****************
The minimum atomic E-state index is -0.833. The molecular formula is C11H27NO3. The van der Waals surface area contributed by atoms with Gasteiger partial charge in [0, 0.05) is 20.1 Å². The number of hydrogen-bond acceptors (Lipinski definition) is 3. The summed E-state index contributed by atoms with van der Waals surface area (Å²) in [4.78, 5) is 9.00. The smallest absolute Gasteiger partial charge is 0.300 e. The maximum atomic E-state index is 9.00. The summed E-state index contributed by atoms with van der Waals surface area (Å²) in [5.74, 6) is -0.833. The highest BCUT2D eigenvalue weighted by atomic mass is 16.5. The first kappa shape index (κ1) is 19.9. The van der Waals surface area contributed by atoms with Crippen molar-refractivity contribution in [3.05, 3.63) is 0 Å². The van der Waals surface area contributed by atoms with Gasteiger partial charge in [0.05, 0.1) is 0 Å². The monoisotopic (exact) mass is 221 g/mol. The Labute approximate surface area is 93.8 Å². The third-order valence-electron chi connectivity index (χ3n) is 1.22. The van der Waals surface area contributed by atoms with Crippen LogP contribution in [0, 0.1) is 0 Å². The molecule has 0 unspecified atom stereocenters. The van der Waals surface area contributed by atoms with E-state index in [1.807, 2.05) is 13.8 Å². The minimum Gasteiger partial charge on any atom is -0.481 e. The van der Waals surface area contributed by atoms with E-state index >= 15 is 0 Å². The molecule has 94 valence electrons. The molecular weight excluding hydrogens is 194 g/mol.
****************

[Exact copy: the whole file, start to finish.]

The minimum atomic E-state index is -0.833. The molecular formula is C11H27NO3. The van der Waals surface area contributed by atoms with Gasteiger partial charge in [0, 0.05) is 20.1 Å². The number of hydrogen-bond acceptors (Lipinski definition) is 3. The summed E-state index contributed by atoms with van der Waals surface area (Å²) in [4.78, 5) is 9.00. The smallest absolute Gasteiger partial charge is 0.300 e. The maximum atomic E-state index is 9.00. The summed E-state index contributed by atoms with van der Waals surface area (Å²) in [5.74, 6) is -0.833. The highest BCUT2D eigenvalue weighted by atomic mass is 16.5. The first kappa shape index (κ1) is 19.9. The van der Waals surface area contributed by atoms with Crippen molar-refractivity contribution in [3.05, 3.63) is 0 Å². The van der Waals surface area contributed by atoms with Gasteiger partial charge in [0.05, 0.1) is 0 Å². The monoisotopic (exact) mass is 221 g/mol. The Labute approximate surface area is 93.8 Å². The third-order valence-electron chi connectivity index (χ3n) is 1.22. The van der Waals surface area contributed by atoms with Crippen LogP contribution in [0, 0.1) is 0 Å². The molecule has 0 unspecified atom stereocenters. The van der Waals surface area contributed by atoms with E-state index in [1.807, 2.05) is 13.8 Å². The minimum Gasteiger partial charge on any atom is -0.481 e. The van der Waals surface area contributed by atoms with E-state index >= 15 is 0 Å². The molecule has 94 valence electrons. The molecular weight excluding hydrogens is 194 g/mol.